The University of the Free State (UFS) Department of Engineering Sciences' green concrete project aims to produce user-friendly geopolymer concrete by eliminating aggressive alkali activator additives from the mixtures, says lecturer and project leader Dr Abdolhossein Naghizadeh.
The potential product will be formulated by optimising mixture parameters and ingredients based on the South African industrial by-products. The green concrete project involves research aimed at producing environment-friendly concrete based on industrial waste materials.
In green concrete mixtures, geopolymer is used as the binder. Geopolymer binders consist of two components comprising solid raw material and a liquid alkali activator.
Once the raw material is mixed with an alkali activator, the hardening process starts. To obtain high strengths, the mixture is exposed to elevated temperatures of between 40 °C and 80 °C for up to 24 hours.
Although geopolymer concrete technology has been employed in limited projects in countries such as China, Australia, France and the US, there are some issues regarding the complexity of this technology that need to be solved before its extensive application in the industry. It may take some time before this ‘new’ concrete will be used more regularly in the construction industry, explains Naghizadeh.
“The main objective of green concrete technology is to minimise the environmental impact caused by normal cement, but consuming green concrete based on a geopolymer binder system can also provide economic benefits by using waste materials, as well as minimising energy consumption. The reuse of industrial waste materials such as fly ash would help with waste management in power stations,” he notes.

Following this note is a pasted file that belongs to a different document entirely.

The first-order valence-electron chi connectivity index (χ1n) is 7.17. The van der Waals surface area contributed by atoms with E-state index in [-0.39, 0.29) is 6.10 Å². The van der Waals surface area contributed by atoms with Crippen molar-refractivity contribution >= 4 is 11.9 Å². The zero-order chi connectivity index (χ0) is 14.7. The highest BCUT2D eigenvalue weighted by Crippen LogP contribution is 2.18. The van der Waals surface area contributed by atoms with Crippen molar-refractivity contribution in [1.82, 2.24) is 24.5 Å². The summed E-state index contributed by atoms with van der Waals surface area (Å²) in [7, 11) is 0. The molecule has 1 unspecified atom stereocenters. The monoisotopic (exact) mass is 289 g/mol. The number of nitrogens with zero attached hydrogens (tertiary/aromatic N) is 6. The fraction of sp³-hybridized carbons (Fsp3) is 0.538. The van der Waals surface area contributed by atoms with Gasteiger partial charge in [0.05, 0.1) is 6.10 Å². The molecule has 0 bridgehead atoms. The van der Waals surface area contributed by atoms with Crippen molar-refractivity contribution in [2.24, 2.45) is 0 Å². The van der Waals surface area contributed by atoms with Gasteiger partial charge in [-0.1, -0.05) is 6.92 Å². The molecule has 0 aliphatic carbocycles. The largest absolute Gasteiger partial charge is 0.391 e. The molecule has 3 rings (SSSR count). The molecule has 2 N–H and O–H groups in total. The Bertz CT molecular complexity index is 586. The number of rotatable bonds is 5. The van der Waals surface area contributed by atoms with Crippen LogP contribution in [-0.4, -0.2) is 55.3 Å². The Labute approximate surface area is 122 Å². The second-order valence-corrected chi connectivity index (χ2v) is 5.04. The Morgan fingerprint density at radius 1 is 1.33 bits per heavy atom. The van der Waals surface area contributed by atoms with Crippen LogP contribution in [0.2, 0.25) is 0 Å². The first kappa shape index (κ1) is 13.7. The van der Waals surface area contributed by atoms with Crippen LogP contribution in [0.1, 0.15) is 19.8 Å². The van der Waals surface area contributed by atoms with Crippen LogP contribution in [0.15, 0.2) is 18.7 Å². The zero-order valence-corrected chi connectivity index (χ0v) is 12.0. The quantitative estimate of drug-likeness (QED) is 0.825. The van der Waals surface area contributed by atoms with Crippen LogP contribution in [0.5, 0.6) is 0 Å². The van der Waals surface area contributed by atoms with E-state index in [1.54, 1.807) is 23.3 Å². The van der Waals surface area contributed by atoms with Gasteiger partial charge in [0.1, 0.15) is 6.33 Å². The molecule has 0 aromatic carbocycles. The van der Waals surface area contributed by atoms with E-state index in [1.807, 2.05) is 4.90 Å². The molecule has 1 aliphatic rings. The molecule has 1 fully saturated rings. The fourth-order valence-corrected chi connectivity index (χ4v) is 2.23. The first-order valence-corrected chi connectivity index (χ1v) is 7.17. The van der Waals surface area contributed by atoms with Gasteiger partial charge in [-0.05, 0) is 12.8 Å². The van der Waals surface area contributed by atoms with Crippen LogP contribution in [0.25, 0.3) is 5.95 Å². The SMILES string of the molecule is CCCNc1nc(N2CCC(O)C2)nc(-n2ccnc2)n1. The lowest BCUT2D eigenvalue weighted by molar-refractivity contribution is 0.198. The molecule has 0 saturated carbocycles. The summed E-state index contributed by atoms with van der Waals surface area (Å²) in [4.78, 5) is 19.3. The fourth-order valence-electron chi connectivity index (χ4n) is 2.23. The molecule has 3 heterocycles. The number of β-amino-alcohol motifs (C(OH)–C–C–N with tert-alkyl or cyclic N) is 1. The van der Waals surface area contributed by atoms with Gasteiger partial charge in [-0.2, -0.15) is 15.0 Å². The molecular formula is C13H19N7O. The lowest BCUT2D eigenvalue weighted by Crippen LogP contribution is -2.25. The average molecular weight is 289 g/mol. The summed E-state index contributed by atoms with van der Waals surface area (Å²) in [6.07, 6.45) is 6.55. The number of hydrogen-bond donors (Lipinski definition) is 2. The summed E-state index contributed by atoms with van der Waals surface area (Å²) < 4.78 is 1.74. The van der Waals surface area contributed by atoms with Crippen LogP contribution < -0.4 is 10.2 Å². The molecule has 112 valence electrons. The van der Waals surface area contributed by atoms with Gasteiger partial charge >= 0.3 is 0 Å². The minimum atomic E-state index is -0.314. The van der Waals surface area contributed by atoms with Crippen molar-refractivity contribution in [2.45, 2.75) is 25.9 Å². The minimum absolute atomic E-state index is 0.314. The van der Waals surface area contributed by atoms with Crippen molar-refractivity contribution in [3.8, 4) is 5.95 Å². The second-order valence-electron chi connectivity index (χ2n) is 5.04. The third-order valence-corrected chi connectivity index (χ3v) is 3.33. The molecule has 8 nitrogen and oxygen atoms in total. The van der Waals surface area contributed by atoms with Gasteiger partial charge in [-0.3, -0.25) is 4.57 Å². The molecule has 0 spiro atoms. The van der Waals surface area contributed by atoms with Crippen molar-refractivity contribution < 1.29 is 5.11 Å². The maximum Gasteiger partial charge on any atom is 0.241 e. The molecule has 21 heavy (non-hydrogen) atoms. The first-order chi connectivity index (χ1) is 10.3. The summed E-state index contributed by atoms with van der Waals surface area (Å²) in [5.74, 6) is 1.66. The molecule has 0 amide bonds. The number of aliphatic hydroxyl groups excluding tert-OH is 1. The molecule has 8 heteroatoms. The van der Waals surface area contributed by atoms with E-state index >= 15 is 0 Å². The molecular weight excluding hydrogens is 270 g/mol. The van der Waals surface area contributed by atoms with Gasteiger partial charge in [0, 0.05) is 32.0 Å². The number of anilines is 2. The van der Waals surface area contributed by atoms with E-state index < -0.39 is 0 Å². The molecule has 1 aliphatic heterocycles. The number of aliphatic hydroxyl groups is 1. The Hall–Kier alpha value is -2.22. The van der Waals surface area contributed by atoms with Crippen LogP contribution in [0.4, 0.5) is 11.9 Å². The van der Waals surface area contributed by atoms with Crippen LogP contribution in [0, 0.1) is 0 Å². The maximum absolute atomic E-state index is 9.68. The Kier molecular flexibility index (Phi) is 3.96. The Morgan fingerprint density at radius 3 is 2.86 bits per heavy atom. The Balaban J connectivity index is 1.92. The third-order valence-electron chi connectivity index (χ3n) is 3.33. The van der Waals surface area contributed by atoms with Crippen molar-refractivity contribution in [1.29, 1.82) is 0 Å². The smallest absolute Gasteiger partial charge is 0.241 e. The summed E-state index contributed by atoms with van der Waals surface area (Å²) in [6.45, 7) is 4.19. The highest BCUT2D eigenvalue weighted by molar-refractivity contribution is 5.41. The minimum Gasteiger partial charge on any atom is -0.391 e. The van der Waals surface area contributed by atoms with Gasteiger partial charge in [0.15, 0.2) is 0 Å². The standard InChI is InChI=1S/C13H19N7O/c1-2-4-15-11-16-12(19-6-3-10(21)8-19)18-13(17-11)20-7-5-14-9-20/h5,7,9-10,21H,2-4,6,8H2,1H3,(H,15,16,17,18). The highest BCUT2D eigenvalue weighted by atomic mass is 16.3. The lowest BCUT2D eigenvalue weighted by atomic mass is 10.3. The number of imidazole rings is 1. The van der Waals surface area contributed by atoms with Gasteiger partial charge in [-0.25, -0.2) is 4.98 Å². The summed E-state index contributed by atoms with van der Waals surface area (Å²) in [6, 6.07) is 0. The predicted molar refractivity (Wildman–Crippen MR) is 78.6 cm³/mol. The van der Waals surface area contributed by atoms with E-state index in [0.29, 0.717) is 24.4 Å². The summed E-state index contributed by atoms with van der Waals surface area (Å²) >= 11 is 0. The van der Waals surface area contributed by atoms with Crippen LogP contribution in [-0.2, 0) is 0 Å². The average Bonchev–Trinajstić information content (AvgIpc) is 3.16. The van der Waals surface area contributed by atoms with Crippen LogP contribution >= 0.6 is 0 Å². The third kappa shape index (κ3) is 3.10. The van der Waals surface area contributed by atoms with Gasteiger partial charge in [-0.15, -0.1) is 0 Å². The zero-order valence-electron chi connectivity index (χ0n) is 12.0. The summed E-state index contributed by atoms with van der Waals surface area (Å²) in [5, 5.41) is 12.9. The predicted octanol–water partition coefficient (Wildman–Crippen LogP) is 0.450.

The technology of geopolymer binder as an alternative cement was introduced to the academic world a few years ago. However, there are some issues that greatly hinder its application in the industry.
Some of these issues are related to the mixing design complexity, the aggressiveness of the activators used, the diversities of raw materials found in different countries and special curing procedures required for this type of concrete.
Based on the significance of the research topic, as well as the existing research capacity in the UFS Department of Engineering Sciences, the research committee decided to play a role and contribute to the ongoing development of the new technology, known as geopolymer concrete or green concrete.
“The project aims of this laboratory are to create formulations of green concrete based on user-friendly materials and the simplification of the preparation and mixing process. This could introduce a more eco-friendly, desirable product that can be easily employed extensively in the construction industry,” explains Naghizadeh.